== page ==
Just about that time a strange thing began to haunt me. It was this: I had forgotten something. There was a decision that I was about to make before Dean showed up, and now it was driven clear out of my mind but still hung on the tip of my mind's tongue. I kept snapping my fingers, trying to remember it. I even mentioned it. And I couldn't even tell if it was a real decision or just a thought I had forgotten. It haunted and flabbergasted me, made me sad. It had to do somewhat with the Shrouded Traveler. Carlo Marx and I once sat down together, knee to knee, in two chairs, facing, and I told him a dream I had about a strange Arabian figure that was pursuing me across the desert; that I tried to avoid; that finally overtook me just before I reached the Protec- tive City. "Who is this?" said Carlo. We pondered it. I proposed it was myself, wearing a shroud. That wasn't it. Something,  someone, some spirit was pursuing all of us across the desert of life and was bound to catch us before we reached heaven. Naturally, now that I look back on it, this is only death: death will overtake us before heaven. The one thing that we yearn for in our living days, that makes us sigh and groan and undergo sweet nauseas of all kinds, is the remembrance of some lost  bliss that was probably experienced in the womb and can only be  reproduced (though we hate to admit it) in death. But who wants to die?  In  the rush of events I kept thinking about this in the back of my mind. I told it to Dean and he instantly recognized it as the mere simple longing for pure death; and because we're all of us never in life again, he, rightly, would have nothing to do with it, and I agreed with him then.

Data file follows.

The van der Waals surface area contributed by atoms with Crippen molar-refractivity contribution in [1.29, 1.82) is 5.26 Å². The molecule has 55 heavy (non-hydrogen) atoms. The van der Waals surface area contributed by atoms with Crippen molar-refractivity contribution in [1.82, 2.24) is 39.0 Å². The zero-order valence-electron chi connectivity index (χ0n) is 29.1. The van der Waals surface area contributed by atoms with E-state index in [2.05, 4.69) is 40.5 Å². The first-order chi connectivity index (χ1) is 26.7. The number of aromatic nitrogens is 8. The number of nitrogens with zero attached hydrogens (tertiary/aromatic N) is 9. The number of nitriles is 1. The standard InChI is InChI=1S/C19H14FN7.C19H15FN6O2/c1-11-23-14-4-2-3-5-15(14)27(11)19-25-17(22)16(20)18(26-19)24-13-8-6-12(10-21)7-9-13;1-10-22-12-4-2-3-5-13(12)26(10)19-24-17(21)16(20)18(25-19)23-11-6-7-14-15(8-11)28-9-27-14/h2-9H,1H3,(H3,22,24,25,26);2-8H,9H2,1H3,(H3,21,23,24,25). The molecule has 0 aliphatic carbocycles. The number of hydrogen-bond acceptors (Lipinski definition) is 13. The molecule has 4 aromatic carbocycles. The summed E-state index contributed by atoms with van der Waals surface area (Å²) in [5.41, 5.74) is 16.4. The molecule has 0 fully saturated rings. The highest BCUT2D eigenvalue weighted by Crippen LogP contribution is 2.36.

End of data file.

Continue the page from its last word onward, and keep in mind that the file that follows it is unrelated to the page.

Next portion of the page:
We went looking for my New York gang of friends. The crazy flowers bloom there too. We went to Tom Saybrook's first. Tom is a sad, handsome fellow, sweet, generous, and amenable; only once in a while he suddenly has fits of depression and rushes off without saying a word to  anyone. This night he was overjoyed. "Sal, where did you find these absolutely wonderful people? I've never seen anyone like them."
"I found them in the West."